An Open Response to US Attorney Ms. Stephanie M. Rose Regarding Agriprocessors


agriBy 5TJT Staff

Dear Ms. Rose,

Your service in fighting crime in this country is both very necessary and most appreciated.  It truly is.  However, at times, a prosecutor can, at times, get carried away a bit.  Your open letter to the public about the prosecution of Sholom Rubashkin paints a vile portrait indeed.  The question is, however, is the narrative in your open letter in any way skewed or slanted?  A representative of the government has a responsibility to present truth – not a vision that is distorted by imbalanced descriptions, nuances, and superlatives.   The perspectives and perceptions in your narrative is revealing of the zeal involved in this prosecution – a zeal that, truth to tell, has been denounced by no less than six United States Attorneys General. 

What follows is a line by line analysis of your open letter. It is not meant to be a defense of the criminal activities of Mr. Rubashkin.  He was guilty of crimes, true.  What this analysis is meant to do is to reveal the underlying motives for the excessive zeal and ardor involved in this entire affair.

The small town of Postville relied upon Agriprocessors.

True.  Prior to the arrival of Agri – Postville was a small indigent town in America.  Agri provided them with jobs and substantively improved their economic condition.  This is attested to by numerous residents, business owners, book authors, and politicians.  The government raid and subsequent actions by the government brought about the downfall of Postville.  Ours is a country of ingenuity and can-do-ism.  Was there not a way in which Mr. Rubashkin’s crimes could have been punished without so much collateral damage?  Dr. Erik Camayd-Freixas, Certified Federal Interpreter and author of Interpreting after the largest ICE raid in US History: A Personal Account wrote as follows:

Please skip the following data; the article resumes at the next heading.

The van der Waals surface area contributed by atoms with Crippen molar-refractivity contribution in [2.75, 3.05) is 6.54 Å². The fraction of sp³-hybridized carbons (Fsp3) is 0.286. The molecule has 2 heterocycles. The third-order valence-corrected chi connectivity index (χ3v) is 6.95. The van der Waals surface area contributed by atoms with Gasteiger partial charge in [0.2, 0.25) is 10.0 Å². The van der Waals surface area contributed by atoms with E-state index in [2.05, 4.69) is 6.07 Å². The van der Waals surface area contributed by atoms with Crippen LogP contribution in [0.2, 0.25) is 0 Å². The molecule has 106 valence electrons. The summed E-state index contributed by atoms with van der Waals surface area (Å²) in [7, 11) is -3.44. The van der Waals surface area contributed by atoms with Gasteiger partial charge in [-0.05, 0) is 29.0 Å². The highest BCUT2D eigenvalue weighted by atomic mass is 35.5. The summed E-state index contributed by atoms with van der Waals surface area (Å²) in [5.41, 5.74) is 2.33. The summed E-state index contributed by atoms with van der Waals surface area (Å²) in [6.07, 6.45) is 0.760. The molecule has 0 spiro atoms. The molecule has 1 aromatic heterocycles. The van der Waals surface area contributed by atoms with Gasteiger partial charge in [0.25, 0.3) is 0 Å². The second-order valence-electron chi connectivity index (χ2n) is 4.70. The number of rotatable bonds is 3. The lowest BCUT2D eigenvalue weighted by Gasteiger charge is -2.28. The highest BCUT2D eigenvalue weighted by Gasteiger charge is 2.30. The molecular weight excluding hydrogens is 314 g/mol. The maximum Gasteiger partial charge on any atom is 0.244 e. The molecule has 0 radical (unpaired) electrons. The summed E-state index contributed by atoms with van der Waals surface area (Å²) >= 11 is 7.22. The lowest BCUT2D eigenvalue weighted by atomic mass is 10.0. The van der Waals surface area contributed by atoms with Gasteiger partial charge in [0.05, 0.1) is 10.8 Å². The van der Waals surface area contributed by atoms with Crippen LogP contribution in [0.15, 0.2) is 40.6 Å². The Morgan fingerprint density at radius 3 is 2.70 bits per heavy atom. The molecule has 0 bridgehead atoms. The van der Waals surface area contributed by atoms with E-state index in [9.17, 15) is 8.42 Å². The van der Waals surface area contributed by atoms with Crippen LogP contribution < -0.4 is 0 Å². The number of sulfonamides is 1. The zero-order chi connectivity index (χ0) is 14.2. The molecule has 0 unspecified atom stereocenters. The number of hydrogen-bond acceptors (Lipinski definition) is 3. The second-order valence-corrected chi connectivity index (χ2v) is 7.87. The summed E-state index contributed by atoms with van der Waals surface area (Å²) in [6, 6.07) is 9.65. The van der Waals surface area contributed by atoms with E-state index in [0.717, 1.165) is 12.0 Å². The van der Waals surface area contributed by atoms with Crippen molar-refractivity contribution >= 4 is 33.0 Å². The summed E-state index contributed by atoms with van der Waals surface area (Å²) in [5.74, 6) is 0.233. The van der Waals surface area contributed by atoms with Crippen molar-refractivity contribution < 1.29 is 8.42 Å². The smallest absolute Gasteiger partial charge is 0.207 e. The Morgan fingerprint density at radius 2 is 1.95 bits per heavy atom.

The NCC is a 60-acre cattle fairground that had been transformed into a sort of concentration camp or detention center. Fenced in behind the ballroom/ courtroom were 23 trailers from federal authorities, including two set up as sentencing courts; various Homeland Security buses and an “incident response” truck; scores of ICE agents and U.S. Marshals; and in the background two large buildings: a pavilion where agents and prosecutors had established a command center; and a gymnasium filled with tight rows of cots..Later the NCC board complained to the local newspaper that they had been “misled” by the government when they leased the grounds purportedly for Homeland Security training.